Where do perception and interpretation intersect? Did Stephen Stills suck for fully half of his Tuesday night show at The Egg, or did I imagine it? Did he rule in other parts, summoning old fires and incantations, or am I just trying, out of kindness for grizzle, to cut him some slack?
Stills’ Egg show was nothing if not difficult, for him and his audience.
Woodstock was a long time ago, and while Stills has been involved in some magically mercurial music (I mean Buffalo Springfield fer chrissakes, not to mention Manassas), the hippie haze has given way to the reality that baby boomers are no longer babies.
Stills’ voice is gone. That gives him permission to stand in line with Gordon Lightfoot, John Sebastian and others of the ilk. But all of those men were responsible for beauty. They were carriers of joy, and we owe them something for that, although I’m not quite sure if I’m ready to argue whether or not we owe them the price of a concert ticket for a largely subpar performance. I get in to stuff free, so maybe I’m not as concerned about that as I should be. But, I also staunchly, righteously and unflinchingly believe in the artist’s right to do their thing as they see fit – which is why the CONSTANT bellowing of requests, bordering on commands, at every Egg and Palace show makes me sad and embarrassed to be part of the human race.
OK, back to the voice. Stills admits he’s deaf. He even yelled that in response to the avalanche of requests. The hearing loss is a huge part of what makes his voice off – I mean he wasn’t even in the same state, much less the same key for Dylan’s “Girl From The North Country.” I say this being fully aware of my inability to carry a tune in a large wooden bucket, but it doesn’t say Stephen Stills on my tickets, does it?
The voice became less of an issue during the electric music and boogie portion of the show, in which bassist Kenny Passarelli called up literal ghosts of Calvin “Fuzzy” Samuels with his farting, growling four-string.
With an electric on his back and Joe Vitale on the skins, Stills seemed more confident. There’s a reason this guy was a bonafide ’60s/’70s guitar hero, and if he hasn’t learned any new tricks since 1974, so what? Stratocasters are still afraid of him.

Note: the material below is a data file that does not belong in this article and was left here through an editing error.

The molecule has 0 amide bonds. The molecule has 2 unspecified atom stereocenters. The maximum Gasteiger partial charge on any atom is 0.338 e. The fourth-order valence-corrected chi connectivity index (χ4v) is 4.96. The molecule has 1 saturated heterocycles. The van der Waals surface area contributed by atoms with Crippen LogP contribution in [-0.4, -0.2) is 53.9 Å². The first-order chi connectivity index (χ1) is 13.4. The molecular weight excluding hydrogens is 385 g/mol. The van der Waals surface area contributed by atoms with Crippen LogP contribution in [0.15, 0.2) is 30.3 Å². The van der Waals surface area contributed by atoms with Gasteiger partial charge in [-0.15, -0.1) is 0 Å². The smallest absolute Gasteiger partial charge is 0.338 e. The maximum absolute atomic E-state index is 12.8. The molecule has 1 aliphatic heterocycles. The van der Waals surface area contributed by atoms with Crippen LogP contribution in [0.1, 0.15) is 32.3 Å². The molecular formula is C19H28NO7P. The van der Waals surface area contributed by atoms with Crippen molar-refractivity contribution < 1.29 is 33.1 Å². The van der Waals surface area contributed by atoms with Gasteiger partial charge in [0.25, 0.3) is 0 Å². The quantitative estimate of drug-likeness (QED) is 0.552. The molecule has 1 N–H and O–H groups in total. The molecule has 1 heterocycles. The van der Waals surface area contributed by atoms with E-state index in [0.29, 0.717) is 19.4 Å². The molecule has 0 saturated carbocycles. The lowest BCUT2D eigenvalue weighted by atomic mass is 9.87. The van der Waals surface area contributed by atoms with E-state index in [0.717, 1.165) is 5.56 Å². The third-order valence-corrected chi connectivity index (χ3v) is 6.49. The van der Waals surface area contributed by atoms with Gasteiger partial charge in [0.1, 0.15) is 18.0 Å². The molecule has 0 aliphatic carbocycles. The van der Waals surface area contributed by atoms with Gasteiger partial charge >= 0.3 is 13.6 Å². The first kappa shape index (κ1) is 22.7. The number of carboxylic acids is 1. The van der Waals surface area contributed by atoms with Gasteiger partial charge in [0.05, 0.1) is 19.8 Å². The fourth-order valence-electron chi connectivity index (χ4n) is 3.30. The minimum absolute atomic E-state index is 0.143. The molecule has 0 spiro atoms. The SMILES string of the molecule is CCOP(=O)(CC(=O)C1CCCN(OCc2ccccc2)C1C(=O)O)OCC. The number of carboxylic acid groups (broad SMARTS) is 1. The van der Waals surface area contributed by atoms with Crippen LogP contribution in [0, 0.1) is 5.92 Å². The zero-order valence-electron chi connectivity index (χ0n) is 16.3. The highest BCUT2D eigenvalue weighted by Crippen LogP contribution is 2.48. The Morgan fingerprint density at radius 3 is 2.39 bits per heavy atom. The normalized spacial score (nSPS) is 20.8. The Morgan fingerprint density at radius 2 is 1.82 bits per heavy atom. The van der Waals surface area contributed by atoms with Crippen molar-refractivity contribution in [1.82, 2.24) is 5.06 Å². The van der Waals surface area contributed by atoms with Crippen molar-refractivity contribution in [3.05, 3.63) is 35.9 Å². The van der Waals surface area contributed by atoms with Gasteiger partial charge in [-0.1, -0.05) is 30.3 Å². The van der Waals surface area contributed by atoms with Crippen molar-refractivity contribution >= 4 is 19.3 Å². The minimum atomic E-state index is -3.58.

He bore holes through “Rock and Roll Woman,” Mudcrutch’s “The Wrong Thing To Do” and an absolutely unexpected “Carry On” (“I haven’t played that song in ten years,” he beamed). That’s good, because the opening salvo of “Bluebird,” with Stills mumbling and spraying fumbled six-string lines at the wall, did not bode well.
On the solo side, “Suite: Judy Blue Eyes” was impressive more for its merger of George Harrison’s “Within You, Without You” and its sheer nostalgia factor than its execution. “Treetop Flyer” (the reason Ray LaMontagne exists), on the other hand, was chock full of Stills’ still-shining, if sometimes-esoteric humor and heavily processed acoustic tones.
Stills, I would argue, albeit half-heartedly, can be excused many of the performance’s foibles. Dammit if we’re not all getting old and weird, right?
What cannot be forgiven is the stunning ineptitude of his hirsute, bopping guitar tech, who handed his boss one out-of-tune instrument after another. Ridiculous. I would imagine – or at least hope – he is on a long, lonely bus ride home.
Obviously, it’s hard enough for Stills to cope with a ragged voice, dimming ears and his own past. He should at least be able strum in tune without waiting for Leland Sklar’s little hobbit brother to get his game together.
Review by Bokonon
Photographs by Andrzej Pilarczyk
Greg Haymes’ review at The Times Union
Excerpt from Brian McElhiney’s review at The Daily Gazette: “From electric, to acoustic, to Crosby, Stills and Nash (and Young), to Buffalo Springfield, to irreverent covers of Tom Petty and Bob Dylan, Stills touched upon it all before a packed house. He and his quartet — drummer Joe Vitale, bassist Kenny Passarelli and keyboardist Todd Caldwell — hit hard for two hour-long sets, all the while keeping things loose and fun. Stills started his first set out on a strong — and rocking — note, though it took a few songs for his vocals to warm up. He played four songs with his band to kick things off, including ‘Helplessly Hoping’ and ‘Johnny’s Garden.’ By the time he strapped on his acoustic for ‘Ruby Tuesday,’ he seemed fully warmed up, just in time for the band to take a breather. He played the rest of the first set solo, but still got plenty of bite to his sound on a ripping version of ‘Treetop Flyer.’ The set then gave way to a few covers. His ‘Girl from the North Country’ added a new dimension to the old Bob Dylan favorite. Throughout, Stills was relaxed and very casual, cracking jokes about the Tea Party movement (not without a bit of bile in his voice) and about himself.”
STEPHEN STILLS SET LIST
Ruby Tuesday (Rolling Stones)
Treetop Flyer (solo)
Girl From the North Country (Bob Dylan) (solo)
Blind Fiddler (solo)
Within You, Without You (Beatles) > Suite: Judy Blue Eyes (solo)
Rock & Roll Woman
Ole Man Trouble (Stills at the piano)
The Wrong Thing to Do (Mudcrutch)
Make Love to You
Wounded World > Rocky Mountain Way (Joe Walsh)
Love the One You’re With
For What It’s Worth